Also one of the absolute best things about this expansion is that it is not entirely clear what the point of the expansion is. In the second expansion, the Burning Crusade, we all knew that Illidan was the end-goal. In Wrath of the Lich King, it was the Lich King, and in Cataclysm, we all knew we were heading towards Deathwing. But what about Mists? There is speculation. We do know that this expansion is supposed to refocus both primary factions into warring with each other — reigniting the PvP flames. Some suggest that the leader of the Horde, Garrosh Hellscream, will be the final target of this expansion. He’s definitely taken on a more sinister demeanor and resorted to using weapons of mass destruction in the nuking of Theramore. But, so far, we don’t really know where Blizzard is taking us, and the guessing adds to the mystery.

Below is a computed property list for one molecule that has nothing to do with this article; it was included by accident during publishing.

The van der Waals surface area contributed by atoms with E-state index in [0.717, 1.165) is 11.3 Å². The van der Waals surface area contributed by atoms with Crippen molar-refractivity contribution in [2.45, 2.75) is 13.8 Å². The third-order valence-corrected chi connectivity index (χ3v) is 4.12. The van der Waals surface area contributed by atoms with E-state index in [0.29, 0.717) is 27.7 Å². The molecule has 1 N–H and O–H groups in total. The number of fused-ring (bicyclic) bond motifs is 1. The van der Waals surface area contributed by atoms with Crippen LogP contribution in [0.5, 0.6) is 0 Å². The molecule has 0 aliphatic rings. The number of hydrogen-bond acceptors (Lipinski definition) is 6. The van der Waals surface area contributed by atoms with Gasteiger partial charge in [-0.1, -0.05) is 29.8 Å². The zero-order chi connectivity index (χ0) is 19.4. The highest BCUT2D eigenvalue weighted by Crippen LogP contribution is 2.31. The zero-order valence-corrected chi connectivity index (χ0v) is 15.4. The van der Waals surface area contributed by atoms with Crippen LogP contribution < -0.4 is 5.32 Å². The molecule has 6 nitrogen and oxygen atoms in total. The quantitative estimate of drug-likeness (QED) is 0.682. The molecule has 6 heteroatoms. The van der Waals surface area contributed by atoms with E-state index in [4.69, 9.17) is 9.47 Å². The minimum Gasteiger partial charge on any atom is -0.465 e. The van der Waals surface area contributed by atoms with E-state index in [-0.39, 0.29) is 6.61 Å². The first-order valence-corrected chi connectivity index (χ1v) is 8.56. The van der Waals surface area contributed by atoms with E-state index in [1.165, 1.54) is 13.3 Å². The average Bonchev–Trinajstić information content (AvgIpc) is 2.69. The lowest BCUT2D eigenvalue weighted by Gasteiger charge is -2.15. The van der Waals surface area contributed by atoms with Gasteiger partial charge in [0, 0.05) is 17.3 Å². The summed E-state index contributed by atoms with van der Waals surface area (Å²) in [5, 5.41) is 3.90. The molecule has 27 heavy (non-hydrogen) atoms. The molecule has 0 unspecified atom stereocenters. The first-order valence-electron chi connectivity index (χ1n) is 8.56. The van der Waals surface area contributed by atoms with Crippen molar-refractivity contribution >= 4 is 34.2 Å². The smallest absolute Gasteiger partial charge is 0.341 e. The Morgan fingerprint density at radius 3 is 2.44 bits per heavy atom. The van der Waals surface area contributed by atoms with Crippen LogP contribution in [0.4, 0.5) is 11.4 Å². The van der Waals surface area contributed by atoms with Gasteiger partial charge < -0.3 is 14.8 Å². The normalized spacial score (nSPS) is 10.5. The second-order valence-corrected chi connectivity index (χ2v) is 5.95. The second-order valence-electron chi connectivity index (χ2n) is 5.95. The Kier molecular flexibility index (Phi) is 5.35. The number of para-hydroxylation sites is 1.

So far, this has been the best expansion released by Blizzard to date. Rather than cater strictly to the elite players by making dungeons harder, as they did in Cataclysm, the starting dungeons are a bit easier, but they offer hard modes for those who want the challenge. There is just so much to see and do that — I simply don’t have time for it all. Even for players with only one high level character, you have options and will not be able to race through all the content quickly. If you ever enjoyed playing WoW, you will definitely enjoy it now.